Hachette won an important victory on Thursday in its battle with Amazon: the ability to set its own prices for e-books, which it sees as critical to its survival. Read more here.
This leaves me to wonder how long Hachette will survive if it continues to price its books so high.
Its sales were hit by the dispute, analysts said.
Hachette, too, revealed its vulnerability. Read more here.
Interesting, how the article reveals the figures behind Amazon’s sales hit, but does not do the same for Hachette. Where are their numbers?
The multiyear agreement, which includes both e-books and print books, broadly follows a deal Amazon recently worked out with Simon & Schuster. A source with knowledge of that deal said it was negotiated relatively quickly and gave the publisher control over most of its pricing but offered incentives to sell at lower prices. Read more here.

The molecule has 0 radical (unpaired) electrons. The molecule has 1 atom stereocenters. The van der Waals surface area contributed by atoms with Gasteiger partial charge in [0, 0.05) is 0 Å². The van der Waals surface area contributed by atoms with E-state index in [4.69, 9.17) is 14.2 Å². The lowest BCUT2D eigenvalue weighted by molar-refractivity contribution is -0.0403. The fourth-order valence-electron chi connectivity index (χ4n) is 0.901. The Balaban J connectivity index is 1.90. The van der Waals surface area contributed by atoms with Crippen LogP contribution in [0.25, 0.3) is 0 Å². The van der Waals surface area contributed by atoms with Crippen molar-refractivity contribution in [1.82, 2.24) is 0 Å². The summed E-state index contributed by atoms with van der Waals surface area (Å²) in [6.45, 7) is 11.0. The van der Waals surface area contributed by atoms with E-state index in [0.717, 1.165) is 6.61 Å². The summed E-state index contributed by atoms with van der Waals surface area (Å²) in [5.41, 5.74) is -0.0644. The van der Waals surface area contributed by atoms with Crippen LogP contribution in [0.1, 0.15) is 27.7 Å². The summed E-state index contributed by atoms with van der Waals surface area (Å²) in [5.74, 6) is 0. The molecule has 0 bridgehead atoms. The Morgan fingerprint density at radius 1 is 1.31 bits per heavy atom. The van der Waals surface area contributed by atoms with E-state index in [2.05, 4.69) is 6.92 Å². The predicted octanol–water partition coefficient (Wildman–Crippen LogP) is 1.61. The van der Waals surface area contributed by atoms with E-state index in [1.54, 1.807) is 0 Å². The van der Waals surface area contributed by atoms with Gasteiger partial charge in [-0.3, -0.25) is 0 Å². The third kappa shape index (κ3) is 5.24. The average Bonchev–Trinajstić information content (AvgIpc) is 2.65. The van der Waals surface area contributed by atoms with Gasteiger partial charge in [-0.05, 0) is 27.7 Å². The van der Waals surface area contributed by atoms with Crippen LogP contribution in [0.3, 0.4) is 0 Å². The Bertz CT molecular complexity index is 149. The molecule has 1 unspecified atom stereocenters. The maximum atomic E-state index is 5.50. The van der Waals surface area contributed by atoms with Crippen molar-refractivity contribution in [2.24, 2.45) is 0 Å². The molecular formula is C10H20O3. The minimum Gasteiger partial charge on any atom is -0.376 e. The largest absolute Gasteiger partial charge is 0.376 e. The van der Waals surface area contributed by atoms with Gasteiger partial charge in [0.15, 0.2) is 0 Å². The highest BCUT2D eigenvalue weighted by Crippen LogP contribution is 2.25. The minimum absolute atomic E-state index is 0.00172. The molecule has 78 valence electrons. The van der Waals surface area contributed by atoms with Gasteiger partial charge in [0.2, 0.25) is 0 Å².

This huge victory for Hachette was essentially the same as the easy deal Amazon negotiated with S&S. Just pointing that out.
The change for consumers might be slight.
“What does this mean for the publishing world? Not much,” J. A. Konrath, a fierce critic of traditional publishing houses, wrote on his blog. The big New York publishers, he added, “are no doubt going to continue to price e-books as high as they can to protect their paper sales.” Read more here.
So the bottom line to the reader after this big brouhaha? You’ll still be able to buy your favorite authors at prices far higher than the value of the product.